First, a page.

Saving Víctor Peña

Forrest Hylton

I have written before about Víctor Peña, a displaced cacique of the Zenú people whose entire family has died since the Covid-19 pandemic began, some of them murdered by narco-paramilitaries. We did relief work together in Medellín – getting alcohol gel, masks and food to Zenú mothers – during the pandemic in 2020.

If he ever returned to his home town, Tuchín, Víctor would be killed too. The paramilitiaries have a stranglehold on the healthcare system, and Victor put himself in harm’s way when he challenged them over his brother’s exorbitant medical bills when he was hospitalised with Covid.

Since his lungs gave out in 2021 and he started having heart attacks, Víctor has himself been in and out of hospital, most recently in Rionegro, an upscale suburb near Medellín airport. His compañera from Tuchín, Cindy, slept on hospital benches for more than two months, and often had to beg for food or to buy medicine for Víctor. She was beaten up, scalded with burning oil, threatened with rape and forced prostitution, and subjected to racist and misogynist insults and threats.

Cindy’s family came to take her home to Tuchín. She was shot twice in the back of the head as soon as she arrived. She had two children. The morgue refused to release her body, for days, until her family paid up. They had done the same when her mother died. Her willingness to confront the narco-paramilitiaries had put her on their hit list, along with her association with Víctor.

He is currently in hiding with the surgeon who operated on his heart, Doctor Z. I don’t know where they are. I urged them to talk to the human rights contacts I have in the area but their fear and mistrust of the state is too great. They are short of both food and medicine.

The hospital administrators fired Doctor Z because Víctor’s bills weren’t paid. He managed to get Victor out of hospital and to what he thought was a safe place. But once the death threats started against his wife and children – strange men appeared outside his house on motorcycles; others showed up inquiring into his whereabouts – he decided it wasn’t safe enough.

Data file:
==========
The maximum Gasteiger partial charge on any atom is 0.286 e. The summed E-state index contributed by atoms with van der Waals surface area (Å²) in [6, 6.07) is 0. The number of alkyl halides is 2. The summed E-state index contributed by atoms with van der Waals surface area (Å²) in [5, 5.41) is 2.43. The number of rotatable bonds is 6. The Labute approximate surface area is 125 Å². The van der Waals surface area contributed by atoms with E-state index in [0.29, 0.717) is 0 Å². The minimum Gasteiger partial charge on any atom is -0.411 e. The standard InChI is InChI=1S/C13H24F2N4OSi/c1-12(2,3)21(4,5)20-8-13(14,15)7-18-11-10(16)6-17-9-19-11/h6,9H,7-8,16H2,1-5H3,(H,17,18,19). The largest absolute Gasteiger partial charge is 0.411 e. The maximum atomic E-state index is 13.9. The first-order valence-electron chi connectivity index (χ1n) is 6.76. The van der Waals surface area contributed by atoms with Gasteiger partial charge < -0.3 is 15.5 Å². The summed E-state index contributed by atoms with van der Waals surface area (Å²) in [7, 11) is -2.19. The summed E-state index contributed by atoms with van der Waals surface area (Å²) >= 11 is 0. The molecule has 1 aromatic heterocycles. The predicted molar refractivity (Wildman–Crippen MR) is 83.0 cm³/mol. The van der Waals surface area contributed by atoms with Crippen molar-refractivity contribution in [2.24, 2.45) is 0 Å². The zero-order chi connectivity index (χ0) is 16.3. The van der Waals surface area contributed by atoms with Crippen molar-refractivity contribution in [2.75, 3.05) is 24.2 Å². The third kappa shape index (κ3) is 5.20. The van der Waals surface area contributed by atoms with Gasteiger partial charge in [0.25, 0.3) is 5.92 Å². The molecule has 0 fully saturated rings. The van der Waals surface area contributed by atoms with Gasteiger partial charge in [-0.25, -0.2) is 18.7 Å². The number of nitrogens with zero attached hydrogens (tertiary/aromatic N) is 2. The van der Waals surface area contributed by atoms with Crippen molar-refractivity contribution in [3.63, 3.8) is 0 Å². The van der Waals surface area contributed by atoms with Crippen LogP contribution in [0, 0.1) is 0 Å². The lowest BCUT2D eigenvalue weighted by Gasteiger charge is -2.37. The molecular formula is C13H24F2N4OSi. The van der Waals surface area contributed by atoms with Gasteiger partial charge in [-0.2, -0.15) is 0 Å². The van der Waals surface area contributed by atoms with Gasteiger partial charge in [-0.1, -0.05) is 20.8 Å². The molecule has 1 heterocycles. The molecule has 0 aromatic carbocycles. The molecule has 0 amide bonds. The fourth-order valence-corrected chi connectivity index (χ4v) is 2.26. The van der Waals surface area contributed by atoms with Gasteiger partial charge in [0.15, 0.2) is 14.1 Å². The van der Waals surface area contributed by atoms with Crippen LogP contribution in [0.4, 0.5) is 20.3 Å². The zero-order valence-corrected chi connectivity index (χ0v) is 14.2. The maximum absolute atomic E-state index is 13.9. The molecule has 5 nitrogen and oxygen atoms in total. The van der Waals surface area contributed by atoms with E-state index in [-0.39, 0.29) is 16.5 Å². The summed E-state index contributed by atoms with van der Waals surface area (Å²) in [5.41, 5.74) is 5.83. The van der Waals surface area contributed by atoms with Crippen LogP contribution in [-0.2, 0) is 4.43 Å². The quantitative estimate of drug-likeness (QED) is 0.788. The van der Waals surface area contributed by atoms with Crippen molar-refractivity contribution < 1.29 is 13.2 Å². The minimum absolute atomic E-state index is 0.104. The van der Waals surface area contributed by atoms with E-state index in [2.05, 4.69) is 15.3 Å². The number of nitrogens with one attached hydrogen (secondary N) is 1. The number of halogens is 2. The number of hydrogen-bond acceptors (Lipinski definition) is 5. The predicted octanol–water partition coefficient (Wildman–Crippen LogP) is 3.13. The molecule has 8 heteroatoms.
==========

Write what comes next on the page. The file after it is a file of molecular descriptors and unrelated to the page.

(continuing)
He went to fetch Víctor’s few belongings from his last place of residence in La Sierra, high up in central-eastern Medellín, where he discovered that Víctor had been sleeping on an earth floor, which flooded when it rained because the only thing holding the water out was plastic garbage bags and cardboard. No wonder he couldn’t recover from the chronic respiratory disease he developed post-Covid. The narco-paramilitaries in La Sierra told Doctor Z not to come back.

He spoke to a policeman he knew in Rionegro and the following day got a message on WhatsApp telling him not to go talking to the police. The narco-paramilitaries in Rionegro probably have nothing to do with the gangs that run Tuchín, even if they are both nominally part of the Autodefensas Gaitanistas de Colombia.

As Víctor and Doctor Z made their way out of Medellín, they were stopped by highway police and Doctor Z was threatened with arrest on kidnapping charges: although he had Víctor’s release papers from the hospital, he didn’t have official permission from the hospital authorities to transport him. Víctor’s verbal or written consent was immaterial. A bribe of nearly $100 finally took care of the situation.

Doctor Z was now out of funds, and still owed $100 to the truck driver who had ferried them to their hideout. His wife pawned their wedding rings and their daughter’s quinceañera ring, but was robbed on her way to wire the cash. The paramilitaries gave Doctor Z’s son a severe beating. He is now in the hospital where his father used to work.

I did what I could to help, as did some of my former union colleagues at the Universidad Nacional, and my co-author, Aaron Tauss. But none of us had much to spare. Most people I know in Medellín are overwhelmed, both economically and in general, and have been since the Covid pandemic began. My fee from this piece will go to Víctor and Doctor Z. Anyone who wishes to help should email

Read Forrest Hylton’s next post about Víctor Peña here. The first one is here.


  • 14 May 2023 at 11:42am
    Camus says:
    I guess you have tried an appeal for crowd funding. Aren't you also in danger? A Video reached me a few days ago showing the happy crowds on a Saturday night in Medellin, and it is very difficult to create any connection between your piece and the video parade